Driver ColumnsSam Tickell (Editor)

Crowd control goes high tech. WRC’s future?

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I think we can say that the WRC is under a little pressure. We know of rallying’s difficulties with national governments and the need to bring crowd control under, well, control.

I am also thinking they are feeling the pressure from the FIA. As said on Autosport:

While the numbers of deaths and serious injuries are improving, rallying still accounts for half of both statistics in all of motorsport. More spectators are injured than drivers in rally events.

Clearly this is an issue for the FIA, rallying and as the WRC and vicariously WRC Promoter are they have to do something about it.

They have announced that two years of research has been conducted by Stuart Robinson, the FIA Head of circuit and rally safety. With it has come the Rally Safety Guidelines. It covers many things but what we are concerned with is crowd behaviour. It is the most unpredictable and possibly the biggest issue for the sport at the moment. 

As reported on Rallysportmag, Siemens has been retained to bring in high tech solutions for rally safety.

I am no expert on this, but do get to sit in on meetings where artificial intelligence, machine learning and more are discussed at length. So anything said here, please take it as intended – a posibility of what is possible and let me know if there are any corrections.

Essentially, people will try to do what they need to get the best view. It is one of the most wonderful things about rallying and one of the worst. There is freedom. But with that comes risk. That risk has to be mitigated. That will be done through behavioural changes for the spectators but technology can be used.

The WRC has a lot of machinery it brings to events. Planes, helicopters, bikes, cars, bridges, signs, people, and of course, the rally cars themselves. Potentially you could put cameras and sensors on all this existing infrastructure to create a real time and continuously updated picture of the movement of people (primarily) and also livestock.

Through AI and then onto machine learning, they will be able to predict movement of spectators in relevant areas. They will also be able to identify people in dangerous areas before the next car comes along, and that car will be remotely told to slow – in a virtual slow zone situation – and other cars will be told to slow until the area is cleared. I would then assume any affected cars will be given time back. Or not.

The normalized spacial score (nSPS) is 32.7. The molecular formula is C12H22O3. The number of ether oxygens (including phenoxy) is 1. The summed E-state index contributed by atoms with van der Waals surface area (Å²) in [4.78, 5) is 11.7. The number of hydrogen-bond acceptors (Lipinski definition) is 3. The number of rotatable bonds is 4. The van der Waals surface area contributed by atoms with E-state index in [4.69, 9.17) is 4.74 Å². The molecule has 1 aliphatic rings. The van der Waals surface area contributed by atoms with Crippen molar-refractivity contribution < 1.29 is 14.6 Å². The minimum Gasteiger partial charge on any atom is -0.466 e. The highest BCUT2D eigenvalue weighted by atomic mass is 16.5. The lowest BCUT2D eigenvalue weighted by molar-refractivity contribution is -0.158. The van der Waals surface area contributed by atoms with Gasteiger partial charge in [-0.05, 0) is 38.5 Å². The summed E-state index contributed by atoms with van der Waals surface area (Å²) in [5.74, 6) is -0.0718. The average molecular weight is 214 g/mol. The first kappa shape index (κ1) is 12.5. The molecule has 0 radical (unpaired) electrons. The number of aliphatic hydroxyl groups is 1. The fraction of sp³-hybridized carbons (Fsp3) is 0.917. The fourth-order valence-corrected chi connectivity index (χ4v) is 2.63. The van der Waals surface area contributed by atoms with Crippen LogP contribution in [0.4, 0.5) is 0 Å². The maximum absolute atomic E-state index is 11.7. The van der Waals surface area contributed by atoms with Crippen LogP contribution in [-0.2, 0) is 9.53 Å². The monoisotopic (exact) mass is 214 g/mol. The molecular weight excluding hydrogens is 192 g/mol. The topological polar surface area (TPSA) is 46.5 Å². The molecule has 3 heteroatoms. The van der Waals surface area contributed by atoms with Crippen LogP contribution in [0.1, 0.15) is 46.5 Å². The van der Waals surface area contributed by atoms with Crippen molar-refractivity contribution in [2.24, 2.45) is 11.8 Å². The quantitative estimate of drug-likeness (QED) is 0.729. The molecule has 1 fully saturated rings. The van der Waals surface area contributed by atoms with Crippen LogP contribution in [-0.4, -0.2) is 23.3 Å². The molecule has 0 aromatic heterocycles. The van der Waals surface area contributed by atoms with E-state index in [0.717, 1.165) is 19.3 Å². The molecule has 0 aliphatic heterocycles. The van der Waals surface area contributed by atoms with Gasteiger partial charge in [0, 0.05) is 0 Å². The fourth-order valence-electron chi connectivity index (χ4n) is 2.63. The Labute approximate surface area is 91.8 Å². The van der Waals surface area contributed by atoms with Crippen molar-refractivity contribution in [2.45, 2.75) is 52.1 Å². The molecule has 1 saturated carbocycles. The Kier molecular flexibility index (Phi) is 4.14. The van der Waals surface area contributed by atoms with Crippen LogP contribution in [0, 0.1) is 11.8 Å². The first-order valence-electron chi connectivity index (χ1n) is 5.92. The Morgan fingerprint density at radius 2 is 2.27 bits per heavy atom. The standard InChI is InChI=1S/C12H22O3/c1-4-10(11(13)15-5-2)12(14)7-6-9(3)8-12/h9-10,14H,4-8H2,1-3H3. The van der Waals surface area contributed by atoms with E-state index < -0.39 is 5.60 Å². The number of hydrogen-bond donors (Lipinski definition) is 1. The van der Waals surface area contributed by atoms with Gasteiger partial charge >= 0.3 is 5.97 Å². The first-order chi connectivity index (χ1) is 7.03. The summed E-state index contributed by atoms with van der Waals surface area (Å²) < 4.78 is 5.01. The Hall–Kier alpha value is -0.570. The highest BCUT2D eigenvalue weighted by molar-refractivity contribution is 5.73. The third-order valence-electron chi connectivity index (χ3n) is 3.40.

The basis – there is no fun watching a rally car go by at 40 km/h or similar. 

The key is telling the difference between a person, an animal, a tree or otherwise. So will the cameras be able to tell the difference between an animal and person? Yes the technology does exist. More importantly though, once people are identified as being in an incorrect position, depending on the severity or the situation and a raft of other unique factors, facial recognition could play a part as well, so in time, individuals could be identified for purposes of law enforcement.

Undoubtedly it is expensive and complex technology. But companies, like Siemens have vast research teams and can amortise that research cost over many clients. This prevents the WRC or the FIA havign to design a solution on their own. In its own way, it is a negative to not have company committed to the WRC rewarded but these skills and expertise cannot be underestimated. Having someone with multiple projects in the same field is the only way to deliver this in a short time frame, in a reliable and cost effective way.

I love WRC AllLive but it does come with risks – we saw it with Hayden Paddon on the WRC Rallye Monte Carlo and it has been an issue that has been raised – ‘what happens when something bad happens on live TV?’ This is an answer – it would give them more information, the telecast can be tailored to avoid the negative – or highlight it if they need to make a point. But too, the changing nature of insurance, risk and sponsor negotiations. How it is scaled regional, national and club events is a different question entirely.

Is it a good thing that this could be a thing? Maybe, but the aspect of spectator control is going high tech and it is something we have to accept. It might just save the sport.


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By Sam Tickell

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